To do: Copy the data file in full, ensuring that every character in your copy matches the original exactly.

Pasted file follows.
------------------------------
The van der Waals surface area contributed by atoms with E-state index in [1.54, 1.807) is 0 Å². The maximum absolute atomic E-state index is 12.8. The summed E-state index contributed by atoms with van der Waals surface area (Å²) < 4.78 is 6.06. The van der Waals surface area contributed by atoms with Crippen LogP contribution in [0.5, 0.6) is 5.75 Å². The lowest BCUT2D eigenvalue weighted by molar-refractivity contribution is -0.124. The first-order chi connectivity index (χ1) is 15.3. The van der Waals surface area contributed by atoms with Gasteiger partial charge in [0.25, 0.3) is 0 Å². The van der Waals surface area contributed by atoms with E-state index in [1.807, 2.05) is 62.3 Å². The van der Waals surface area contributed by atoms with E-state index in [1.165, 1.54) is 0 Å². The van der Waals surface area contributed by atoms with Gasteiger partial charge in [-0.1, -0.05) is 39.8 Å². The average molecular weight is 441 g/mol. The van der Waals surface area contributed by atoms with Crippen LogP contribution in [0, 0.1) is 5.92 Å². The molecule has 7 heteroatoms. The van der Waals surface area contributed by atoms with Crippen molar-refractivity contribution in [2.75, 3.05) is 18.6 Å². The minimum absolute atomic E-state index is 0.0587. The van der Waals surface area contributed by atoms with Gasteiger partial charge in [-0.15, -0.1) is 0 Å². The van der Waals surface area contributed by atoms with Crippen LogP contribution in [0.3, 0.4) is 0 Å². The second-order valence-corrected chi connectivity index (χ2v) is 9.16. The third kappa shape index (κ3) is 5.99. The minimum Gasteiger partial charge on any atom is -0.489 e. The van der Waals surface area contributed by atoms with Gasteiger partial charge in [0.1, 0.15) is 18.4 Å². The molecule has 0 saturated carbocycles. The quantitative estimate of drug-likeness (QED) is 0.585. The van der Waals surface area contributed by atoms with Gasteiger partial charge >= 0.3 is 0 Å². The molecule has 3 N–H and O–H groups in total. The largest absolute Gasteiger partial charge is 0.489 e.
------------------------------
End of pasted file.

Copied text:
The van der Waals surface area contributed by atoms with E-state index in [1.54, 1.807) is 0 Å². The maximum absolute atomic E-state index is 12.8. The summed E-state index contributed by atoms with van der Waals surface area (Å²) < 4.78 is 6.06. The van der Waals surface area contributed by atoms with Crippen LogP contribution in [0.5, 0.6) is 5.75 Å². The lowest BCUT2D eigenvalue weighted by molar-refractivity contribution is -0.124. The first-order chi connectivity index (χ1) is 15.3. The van der Waals surface area contributed by atoms with Gasteiger partial charge in [0.25, 0.3) is 0 Å². The van der Waals surface area contributed by atoms with E-state index in [1.807, 2.05) is 62.3 Å². The van der Waals surface area contributed by atoms with E-state index in [1.165, 1.54) is 0 Å². The van der Waals surface area contributed by atoms with Gasteiger partial charge in [-0.1, -0.05) is 39.8 Å². The average molecular weight is 441 g/mol. The van der Waals surface area contributed by atoms with Crippen LogP contribution in [0, 0.1) is 5.92 Å². The molecule has 7 heteroatoms. The van der Waals surface area contributed by atoms with Crippen molar-refractivity contribution in [2.75, 3.05) is 18.6 Å². The minimum absolute atomic E-state index is 0.0587. The van der Waals surface area contributed by atoms with Gasteiger partial charge in [-0.15, -0.1) is 0 Å². The van der Waals surface area contributed by atoms with Crippen LogP contribution in [0.3, 0.4) is 0 Å². The second-order valence-corrected chi connectivity index (χ2v) is 9.16. The third kappa shape index (κ3) is 5.99. The minimum Gasteiger partial charge on any atom is -0.489 e. The van der Waals surface area contributed by atoms with Gasteiger partial charge in [0.1, 0.15) is 18.4 Å². The molecule has 0 saturated carbocycles. The quantitative estimate of drug-likeness (QED) is 0.585. The van der Waals surface area contributed by atoms with Gasteiger partial charge >= 0.3 is 0 Å². The molecule has 3 N–H and O–H groups in total. The largest absolute Gasteiger partial charge is 0.489 e.